|One of the highlights of my Fourth of July weekend was helping a friend feed these darling little bucks.|
The four little white-tailed bucks being rehabilitated by a friend of mine are so cute I can hardly stand it. Photographs do not do justice to how truly sweet they are. Last week, I was fortunate to have the opportunity to help feed them on two separate occasions. I'm pretty sure I had a permanent smile on my face the entire time.
|The clothes are superfluous compared to the undeniable sweetness of the baby deer, but since Red's Shoe Diaries is, at its core, a style blog... Navy maxi dress (Amazon); Red maxi dress (Meijer); American Flag aviators (Steinmart); flag earrings (Gordmans); the hat was a $10 find at some little vintage store on Melrose Avenue in Los Angeles whose name I'm not sure I ever registered.|
Getting up close and personal with Carmine, Lazarus, Sampson, and Elvis was an experience I'll never forget, but I wish it was an opportunity I didn't have. Deer are wild animals. They are not pets (however sweet and cuddly they may be). These little guys are being bottle fed on my friend's farm out of necessity because they were separated from their mothers too soon.
|The babies all have unique personalities, as well as markings, which make them easy to distinguish from one another.|
It takes a special kind of person to rehab deer and other injured or abandoned wildlife. A big heart and a willingness to get dirty are key; but it also requires a permit or license from the Indiana Department of Natural Resources. In other words, don't try this at home. Sadly, well meaning citizens are a primary reason that young wild animals require rehabilitation, as people often remove the babies from their natural habitat under the mistaken belief they've been abandoned by their mothers or are otherwise in distress. Fortunately, rehabbers like my friend are there to help, caring for the juveniles until they are strong enough to fend for themselves.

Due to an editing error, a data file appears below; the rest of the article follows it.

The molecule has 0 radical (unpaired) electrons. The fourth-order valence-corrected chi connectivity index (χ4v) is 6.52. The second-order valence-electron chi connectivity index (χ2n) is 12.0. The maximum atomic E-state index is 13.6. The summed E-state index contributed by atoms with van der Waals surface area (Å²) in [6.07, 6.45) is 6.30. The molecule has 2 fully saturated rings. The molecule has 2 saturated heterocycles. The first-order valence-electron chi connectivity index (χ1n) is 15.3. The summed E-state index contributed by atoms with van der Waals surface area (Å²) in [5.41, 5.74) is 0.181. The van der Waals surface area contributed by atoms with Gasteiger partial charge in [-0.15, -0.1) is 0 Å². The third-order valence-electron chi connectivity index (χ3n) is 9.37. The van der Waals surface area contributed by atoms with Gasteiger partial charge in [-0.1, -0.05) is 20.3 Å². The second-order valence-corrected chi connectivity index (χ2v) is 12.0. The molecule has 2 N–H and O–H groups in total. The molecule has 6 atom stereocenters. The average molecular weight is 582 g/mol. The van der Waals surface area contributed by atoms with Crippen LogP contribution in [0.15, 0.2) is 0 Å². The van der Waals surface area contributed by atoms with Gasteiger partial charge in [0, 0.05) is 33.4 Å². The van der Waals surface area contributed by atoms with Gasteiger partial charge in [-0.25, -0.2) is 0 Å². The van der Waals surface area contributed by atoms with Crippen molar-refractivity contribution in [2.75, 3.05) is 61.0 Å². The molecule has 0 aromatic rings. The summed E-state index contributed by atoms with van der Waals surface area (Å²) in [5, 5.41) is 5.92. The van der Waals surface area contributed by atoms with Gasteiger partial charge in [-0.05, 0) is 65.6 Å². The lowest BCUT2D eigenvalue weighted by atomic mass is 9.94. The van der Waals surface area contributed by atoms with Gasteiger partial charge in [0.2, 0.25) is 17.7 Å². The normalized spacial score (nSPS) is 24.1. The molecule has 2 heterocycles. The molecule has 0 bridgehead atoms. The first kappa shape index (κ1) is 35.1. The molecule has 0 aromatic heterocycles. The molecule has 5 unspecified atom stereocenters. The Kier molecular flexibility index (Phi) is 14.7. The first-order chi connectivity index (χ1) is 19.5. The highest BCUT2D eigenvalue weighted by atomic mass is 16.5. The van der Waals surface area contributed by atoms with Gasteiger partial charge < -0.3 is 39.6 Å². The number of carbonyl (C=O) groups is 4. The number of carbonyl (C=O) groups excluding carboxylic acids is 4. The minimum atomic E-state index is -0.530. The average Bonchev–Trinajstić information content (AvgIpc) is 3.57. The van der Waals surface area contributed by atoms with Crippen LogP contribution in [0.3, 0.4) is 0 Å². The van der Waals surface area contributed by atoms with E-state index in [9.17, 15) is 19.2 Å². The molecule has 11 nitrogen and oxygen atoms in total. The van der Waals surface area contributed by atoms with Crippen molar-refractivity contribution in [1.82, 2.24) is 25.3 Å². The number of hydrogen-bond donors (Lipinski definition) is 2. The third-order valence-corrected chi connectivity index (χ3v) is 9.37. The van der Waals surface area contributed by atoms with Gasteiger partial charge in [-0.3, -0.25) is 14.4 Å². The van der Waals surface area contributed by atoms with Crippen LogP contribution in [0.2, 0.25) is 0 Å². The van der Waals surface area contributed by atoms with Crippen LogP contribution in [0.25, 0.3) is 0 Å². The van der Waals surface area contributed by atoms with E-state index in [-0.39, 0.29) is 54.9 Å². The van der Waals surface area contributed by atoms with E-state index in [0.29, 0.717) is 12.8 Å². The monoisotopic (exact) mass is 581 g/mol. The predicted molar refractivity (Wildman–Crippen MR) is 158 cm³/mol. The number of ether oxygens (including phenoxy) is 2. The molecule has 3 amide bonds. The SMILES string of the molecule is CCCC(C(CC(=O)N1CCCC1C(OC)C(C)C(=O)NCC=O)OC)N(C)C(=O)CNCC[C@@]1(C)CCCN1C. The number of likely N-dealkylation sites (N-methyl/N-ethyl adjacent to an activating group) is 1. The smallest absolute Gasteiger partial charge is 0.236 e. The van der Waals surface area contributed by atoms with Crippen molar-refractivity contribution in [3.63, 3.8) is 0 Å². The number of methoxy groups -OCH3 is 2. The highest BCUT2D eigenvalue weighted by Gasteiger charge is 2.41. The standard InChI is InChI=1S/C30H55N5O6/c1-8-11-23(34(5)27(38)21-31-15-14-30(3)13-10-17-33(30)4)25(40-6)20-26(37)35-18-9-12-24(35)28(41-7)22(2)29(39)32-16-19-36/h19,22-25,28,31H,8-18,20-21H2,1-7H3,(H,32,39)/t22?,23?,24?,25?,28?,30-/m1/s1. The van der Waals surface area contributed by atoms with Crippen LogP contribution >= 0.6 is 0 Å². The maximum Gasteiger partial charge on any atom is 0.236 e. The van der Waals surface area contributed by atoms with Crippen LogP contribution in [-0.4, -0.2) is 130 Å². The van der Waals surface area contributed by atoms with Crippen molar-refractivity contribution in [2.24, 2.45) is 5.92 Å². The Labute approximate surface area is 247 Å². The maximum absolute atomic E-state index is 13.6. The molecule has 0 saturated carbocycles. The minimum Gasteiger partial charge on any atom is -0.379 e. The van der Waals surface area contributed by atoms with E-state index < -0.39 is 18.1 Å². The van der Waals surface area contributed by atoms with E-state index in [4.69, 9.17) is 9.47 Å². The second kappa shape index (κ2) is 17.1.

|I wore these American flag boots by Roper a few times last week in honor of the Fourth of July holiday. You can find them on sale here.|
If you come across a wild animal that you believe is in need of human intervention to survive, you can find information and resources on wildlife rehabilitation and licensed rehabilitators on the DNR's website. As tempting as it may be, it's a mistake to try to care for the animals on your own; it takes expertise to feed these babies the right foods (NO cow's milk) in the right amounts and to ensure they retain their wild instincts and don't remain dependent on humans as they mature. You can always ask the rehabber if you can help out, though. It's an experience you won't forget!
|These babies are being nourished by goat's milk, and they're also learning to forage for fruit.|
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